3
$\begingroup$

Let $p$ and $q$ be large primes, $n=pq$ and $e : 0<e<\phi(n), \space gcd(e, \phi(n))=1$ the public encyption exponent, $d : ed \equiv 1 \space (mod \space \phi(n)) $ the private decription exponent, and $m \in \mathbb{Z_n}$ the plaintext, in an $RSA$ cryptosystem. Suppose Eve wants to read the ciphertext $\mu= m^e$ (suppose she can tell when an element of $\mathbb{Z_n}$ is the plaintext), she comes up with the following attack:

compute $m^{e} \left(\mod n \right)$, $m^{e^2} (\mod\space n)...$ and so on untill, for some $k: \space$ $m^{e^k} = m$

Notice that such $k$ exists, as $e$ can be considered an element of the multiplicative group $\mathbb{Z_{\phi(n)}}^\times$ and therefore $e^{-1}\in<e>\leq\mathbb{Z_{\phi(n)}}^\times$. I found this attack to be called the cycle attack but it isn't mentioned in any cryptography textbooks I know of, and therefore I'm guessing it isn't much of a a threat to $RSA$. Having said this, my questions are:

  • How can we justify that the attack is computationally infeasible, even when $e$ is chosen at random? We know $k=|e|$ , and that $|e|$ divides $ |\mathbb{Z_{\phi(n)}}^{\times}|=$$\phi(\phi(n))=\phi((p-1)(q-1))$ , but do we know anything about the expected value for $|e|$ (for example, by deducing it from the structure, and in particular from the distribution of orders of elements of $\mathbb{Z_{\phi(n)}}^{\times}$)?
  • Is there an efficient algorithm to chose $e$ such that its order in $\mathbb{Z_{\phi(n)}}^{\times}$ is sufficiently large (although this doesn't seem to be necessary)?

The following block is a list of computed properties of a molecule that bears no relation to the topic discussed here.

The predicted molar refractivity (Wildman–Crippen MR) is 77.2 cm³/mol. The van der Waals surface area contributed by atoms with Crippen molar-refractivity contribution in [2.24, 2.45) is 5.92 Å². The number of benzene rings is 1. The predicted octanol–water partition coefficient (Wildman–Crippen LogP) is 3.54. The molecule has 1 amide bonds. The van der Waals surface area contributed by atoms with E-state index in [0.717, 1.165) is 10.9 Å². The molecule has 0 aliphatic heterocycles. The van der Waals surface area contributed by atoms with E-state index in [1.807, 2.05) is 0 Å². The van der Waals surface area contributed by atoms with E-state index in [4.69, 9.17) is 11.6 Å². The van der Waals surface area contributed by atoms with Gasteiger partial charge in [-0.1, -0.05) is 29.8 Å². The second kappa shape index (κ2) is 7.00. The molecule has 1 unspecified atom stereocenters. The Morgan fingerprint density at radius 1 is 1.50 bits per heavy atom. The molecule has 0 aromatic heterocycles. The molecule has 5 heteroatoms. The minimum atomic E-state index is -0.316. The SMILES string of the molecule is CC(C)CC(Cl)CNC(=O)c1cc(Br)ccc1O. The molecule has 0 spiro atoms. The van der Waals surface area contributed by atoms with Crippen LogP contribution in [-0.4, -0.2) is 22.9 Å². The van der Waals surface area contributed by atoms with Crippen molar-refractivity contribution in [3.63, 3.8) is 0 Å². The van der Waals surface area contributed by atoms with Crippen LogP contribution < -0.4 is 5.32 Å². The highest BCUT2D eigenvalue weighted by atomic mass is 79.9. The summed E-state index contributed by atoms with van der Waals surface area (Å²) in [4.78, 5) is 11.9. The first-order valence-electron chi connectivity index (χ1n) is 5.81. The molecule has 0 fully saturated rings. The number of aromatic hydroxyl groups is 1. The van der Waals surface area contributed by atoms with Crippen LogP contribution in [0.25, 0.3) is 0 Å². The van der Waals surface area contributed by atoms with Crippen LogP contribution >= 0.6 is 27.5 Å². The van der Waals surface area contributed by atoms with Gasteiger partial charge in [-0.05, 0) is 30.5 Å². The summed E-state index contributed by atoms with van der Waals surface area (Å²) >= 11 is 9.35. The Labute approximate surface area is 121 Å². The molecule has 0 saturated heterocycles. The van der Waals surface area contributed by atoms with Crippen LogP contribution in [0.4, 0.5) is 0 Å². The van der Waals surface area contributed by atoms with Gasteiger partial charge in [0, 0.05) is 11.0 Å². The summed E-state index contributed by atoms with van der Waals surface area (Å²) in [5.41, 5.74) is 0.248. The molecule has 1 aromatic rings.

I also posted this thread in the cryptography section, you can view it here

$\endgroup$
  • $\begingroup$ wouldn't that mean that $e^k \mod \phi(n) = d$ $\endgroup$ – ratchet freak Jan 4 '12 at 18:51
  • $\begingroup$ yes it would; I'm interested in knowing if there is a reason to believe k is sufficiently large $\endgroup$ – Emilio Ferrucci Jan 4 '12 at 19:01
  • 1
    $\begingroup$ (actually with the edits I just made, it would be $e^{k-1} \mod \phi(n) = d$ ) $\endgroup$ – Emilio Ferrucci Jan 4 '12 at 19:10
  • 1
    $\begingroup$ If $p$ and $q$ are Sophie Germain safe primes, I think you can probably use Sylow's third theorem to prove that the probability of a random $e$ having order less than $\varphi(n)$ is $O(n^{-1/2})$. Proof left as an exercise for someone who knows more group theory than me. $\endgroup$ – Peter Taylor Jan 5 '12 at 13:53
  • 1
    $\begingroup$ @EmilioFerrucci: $\mathbb{Z}_{\phi(n)}^\times$ is a product of cyclic groups, and the bigger the prime factors of $\phi(n)$ are, the bigger the possible orders of elements. As far as expected value of the order of a randomly chosen element, I don't know enough to say what the "best" type of primes to choose are. But certainly the highest expected value is when $\mathbb{Z}_{\phi(n)}^\times$ is cyclic, and decreases until it is elementary abelian. In other words, a few very large prime factors of $\phi(n)$ is definitely preferable to many small ones. $\endgroup$ – user641 Jan 5 '12 at 14:06
1
$\begingroup$

The question has been answered here. However if anyone can provide any further results regarding orders of elements in multiplicative groups of integers modulo $n$, I would much appreciate.

$\endgroup$

Your Answer

By clicking “Post Your Answer”, you agree to our terms of service, privacy policy and cookie policy

Not the answer you're looking for? Browse other questions tagged or ask your own question.